The Yakama Nation is working to restore natural production of Pacific lamprey to a level that will provide robust species abundance, significant ecological contributions and meaningful harvest within the Yakama Nations Ceded Lands and in the Usual and Accustomed areas.
Yakama Nation fisheries staff developed a plan to install fish screens on three irrigation diversion ditches in Simcoe Creek Watershed, which is home to multiple freshwater life history stages of ESA listed Mid-Columbia River steelhead. These unscreened diversions had historically diverted streamflow and ultimately caused juvenile Steelhead to be stranded in the canals at the end of the irrigation season.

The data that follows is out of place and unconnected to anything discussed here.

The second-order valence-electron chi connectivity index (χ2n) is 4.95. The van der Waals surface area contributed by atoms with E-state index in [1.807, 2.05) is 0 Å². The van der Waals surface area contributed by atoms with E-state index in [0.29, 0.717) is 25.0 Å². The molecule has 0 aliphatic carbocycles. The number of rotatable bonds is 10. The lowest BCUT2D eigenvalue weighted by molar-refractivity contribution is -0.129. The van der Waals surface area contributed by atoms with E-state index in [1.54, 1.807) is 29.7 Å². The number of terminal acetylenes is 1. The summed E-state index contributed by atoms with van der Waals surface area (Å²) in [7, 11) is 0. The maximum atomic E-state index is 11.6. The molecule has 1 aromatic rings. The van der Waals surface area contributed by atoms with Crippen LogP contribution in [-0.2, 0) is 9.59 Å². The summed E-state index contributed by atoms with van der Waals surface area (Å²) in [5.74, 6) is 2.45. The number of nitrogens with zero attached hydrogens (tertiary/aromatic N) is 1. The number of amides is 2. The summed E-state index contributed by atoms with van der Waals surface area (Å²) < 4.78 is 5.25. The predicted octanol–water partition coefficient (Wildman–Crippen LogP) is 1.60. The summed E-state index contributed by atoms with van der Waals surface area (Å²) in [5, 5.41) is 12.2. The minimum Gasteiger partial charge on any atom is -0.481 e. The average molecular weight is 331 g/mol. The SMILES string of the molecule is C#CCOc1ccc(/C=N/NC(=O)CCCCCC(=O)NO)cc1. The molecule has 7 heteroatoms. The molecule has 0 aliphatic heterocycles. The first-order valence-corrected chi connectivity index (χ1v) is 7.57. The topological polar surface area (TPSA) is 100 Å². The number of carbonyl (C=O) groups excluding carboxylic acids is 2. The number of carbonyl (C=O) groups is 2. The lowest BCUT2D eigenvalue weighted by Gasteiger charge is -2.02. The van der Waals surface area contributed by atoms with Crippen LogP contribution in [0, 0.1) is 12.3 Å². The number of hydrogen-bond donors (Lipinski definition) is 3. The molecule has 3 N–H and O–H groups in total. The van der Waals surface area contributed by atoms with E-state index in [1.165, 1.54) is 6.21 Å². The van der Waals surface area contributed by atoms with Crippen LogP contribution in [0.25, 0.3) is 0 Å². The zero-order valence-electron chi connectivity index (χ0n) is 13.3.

A major limiting factor affecting the healthy function of the watershed/habitat is the presence of an unscreened surface water diversion located on South Fork Simcoe Creek. There has been a continuous effort since 2009 to identify three unscreened surface diversions that need to be screened. The Smartlowit diversion was screened in 2010. The feeder ditch on South Fork Simcoe Creek is the second to be screened of the three identified diversions.